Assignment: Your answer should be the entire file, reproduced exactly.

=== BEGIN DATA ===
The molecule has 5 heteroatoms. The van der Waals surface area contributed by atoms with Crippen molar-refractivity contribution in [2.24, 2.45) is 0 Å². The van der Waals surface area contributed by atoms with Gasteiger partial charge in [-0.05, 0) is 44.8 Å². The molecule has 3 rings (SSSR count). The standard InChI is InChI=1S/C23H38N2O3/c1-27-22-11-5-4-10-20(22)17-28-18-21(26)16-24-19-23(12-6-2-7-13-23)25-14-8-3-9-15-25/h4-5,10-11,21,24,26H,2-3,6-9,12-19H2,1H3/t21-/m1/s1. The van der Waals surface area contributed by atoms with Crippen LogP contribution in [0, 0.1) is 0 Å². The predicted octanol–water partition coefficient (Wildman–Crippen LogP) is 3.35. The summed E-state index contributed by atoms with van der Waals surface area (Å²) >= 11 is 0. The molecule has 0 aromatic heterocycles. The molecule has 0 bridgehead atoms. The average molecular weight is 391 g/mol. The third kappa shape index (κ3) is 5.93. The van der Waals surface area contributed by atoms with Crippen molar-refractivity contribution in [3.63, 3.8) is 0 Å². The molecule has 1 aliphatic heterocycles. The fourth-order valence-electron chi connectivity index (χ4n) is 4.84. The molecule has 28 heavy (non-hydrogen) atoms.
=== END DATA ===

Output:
The molecule has 5 heteroatoms. The van der Waals surface area contributed by atoms with Crippen molar-refractivity contribution in [2.24, 2.45) is 0 Å². The van der Waals surface area contributed by atoms with Gasteiger partial charge in [-0.05, 0) is 44.8 Å². The molecule has 3 rings (SSSR count). The standard InChI is InChI=1S/C23H38N2O3/c1-27-22-11-5-4-10-20(22)17-28-18-21(26)16-24-19-23(12-6-2-7-13-23)25-14-8-3-9-15-25/h4-5,10-11,21,24,26H,2-3,6-9,12-19H2,1H3/t21-/m1/s1. The van der Waals surface area contributed by atoms with Crippen LogP contribution in [0, 0.1) is 0 Å². The predicted octanol–water partition coefficient (Wildman–Crippen LogP) is 3.35. The summed E-state index contributed by atoms with van der Waals surface area (Å²) >= 11 is 0. The molecule has 0 aromatic heterocycles. The molecule has 0 bridgehead atoms. The average molecular weight is 391 g/mol. The third kappa shape index (κ3) is 5.93. The van der Waals surface area contributed by atoms with Crippen molar-refractivity contribution in [3.63, 3.8) is 0 Å². The molecule has 1 aliphatic heterocycles. The fourth-order valence-electron chi connectivity index (χ4n) is 4.84. The molecule has 28 heavy (non-hydrogen) atoms.